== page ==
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Not Getting Promoted… It’ll happen to all of us one day

  • Published
  • By Col. Andrew A. Torelli
  • Air Mobility Command Director of Intelligence, Surveillance and Reconnaissance

SCOTT AIR FORCE BASE, Ill. -- When promotion results are released, there’s not much published about how to deal with the disappointment of not getting promoted, accepted into a special program, or leadership position.

Eventually we will all be disappointed. It’ll occur sooner for some than others, but it’s something you can expect during your career. Here’s some advice to help you prepare:

It’s OK to be upset. You had expectations you’d get promoted. You worked hard. You made sacrifices, but for some reason(s) you weren’t selected, and those reasons may have been beyond your control.

Give yourself time to reflect. It will take time for you to start feeling better and happier in your current position. When good things happen to people, their happiness response (motivation) spikes for a short period of time and then quickly normalizes. When something bad happens their happiness response takes a dive, and it often takes two to three times longer for them to regain equilibrium. This is normal and it’s OK to feel down for some time about not getting what you really wanted.

Don’t let rejection hold you down for an extended period of time. This is where you need to be aware of yourself. There’s a fine line between feeling down, and reinforcing your negative feelings. If you fall into the trap of perpetually reinforcing negativity, it will be unhealthy for you, your friends, and family. I also call this the “spiral pit of despair” which sounds scary because it is.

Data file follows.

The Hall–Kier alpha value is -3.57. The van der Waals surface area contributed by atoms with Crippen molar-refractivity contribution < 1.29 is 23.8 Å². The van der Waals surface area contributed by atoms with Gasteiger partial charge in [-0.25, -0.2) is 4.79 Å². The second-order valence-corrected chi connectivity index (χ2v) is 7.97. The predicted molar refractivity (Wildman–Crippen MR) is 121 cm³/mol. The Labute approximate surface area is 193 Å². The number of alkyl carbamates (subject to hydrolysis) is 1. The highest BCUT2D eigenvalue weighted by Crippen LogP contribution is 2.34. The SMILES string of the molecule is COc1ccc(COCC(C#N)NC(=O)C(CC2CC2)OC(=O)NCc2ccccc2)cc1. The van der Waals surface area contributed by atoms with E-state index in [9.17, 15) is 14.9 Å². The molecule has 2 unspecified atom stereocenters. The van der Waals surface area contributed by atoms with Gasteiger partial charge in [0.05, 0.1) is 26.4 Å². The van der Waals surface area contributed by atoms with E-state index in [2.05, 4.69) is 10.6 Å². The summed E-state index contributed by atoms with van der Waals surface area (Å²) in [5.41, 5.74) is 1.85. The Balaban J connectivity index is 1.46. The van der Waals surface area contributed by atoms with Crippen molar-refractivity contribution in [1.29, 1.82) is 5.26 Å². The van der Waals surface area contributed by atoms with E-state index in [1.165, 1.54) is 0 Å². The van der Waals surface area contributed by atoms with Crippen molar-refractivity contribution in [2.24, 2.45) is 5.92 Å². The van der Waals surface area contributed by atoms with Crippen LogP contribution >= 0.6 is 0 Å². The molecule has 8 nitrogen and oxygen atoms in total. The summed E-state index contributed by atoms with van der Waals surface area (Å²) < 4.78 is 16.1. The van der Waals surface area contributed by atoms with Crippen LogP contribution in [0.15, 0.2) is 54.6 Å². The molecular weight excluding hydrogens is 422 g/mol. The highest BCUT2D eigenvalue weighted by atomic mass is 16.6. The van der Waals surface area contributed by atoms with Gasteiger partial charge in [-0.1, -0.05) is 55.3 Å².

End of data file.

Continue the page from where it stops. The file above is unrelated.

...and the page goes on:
If you feel like you can’t free yourself from the despair of rejection, you need to talk to someone, whether that be your leadership, friends, family, counselors, a chaplain, mental health experts, hotlines, etc. You cannot let yourself be held down by rejection, and you shouldn’t victimize yourself. Remember you can also work out, take a vacation, spend time with family and friends, and immerse yourself in work to let off steam and stress.

Re-examine your goals and dreams so you can make alternative plans. This is very important because you never want to make a hasty decision. Speed kills. Slow down and reassess. There are plenty of folks out there willing to help you if you ask for advice and mentorship. Start planning for what’s next and look for silver linings.

Robert Frost authored the poem “The Road Not Taken” to emphasize it’s not about what you could’ve done, but what you will do. Challenges present opportunities, and if the Air Force decides to close one road to you, there are others for you to travel and explore. There’s more than one path to success, but you need to know where you’re headed and that means you should have goals. Don’t knee jerk your life. Always manage your expectations and perceptions.

Consider the story of a young warrior who came to the bank of a wide river. He pondered for hours on how he’d cross the great obstacle. Just as he was about to give up, he saw a wise warrior on the other side of the river. The young warrior yelled, “Can you tell me how to get to the other side of the river?” The wise warrior pondered for a moment, before answering, “My son, you are on the other side.”

Remember to have faith and perspective. You are a member of the greatest Air Force in the world. You have to be smart to be part of this crowd. That means you're competing with a lot of smart and motivated Airmen. As you’re promoted the pond gets smaller, and the fish get bigger.

There will always be Airmen who weren’t selected for promotion. There will always be a little regret, but don’t let it define who you are. Accept that this disappointment and adversity will make you stronger, then move on. Think about the blessings you have and what other opportunities lay in front of you.

Sometimes you’re already on the right side of the river.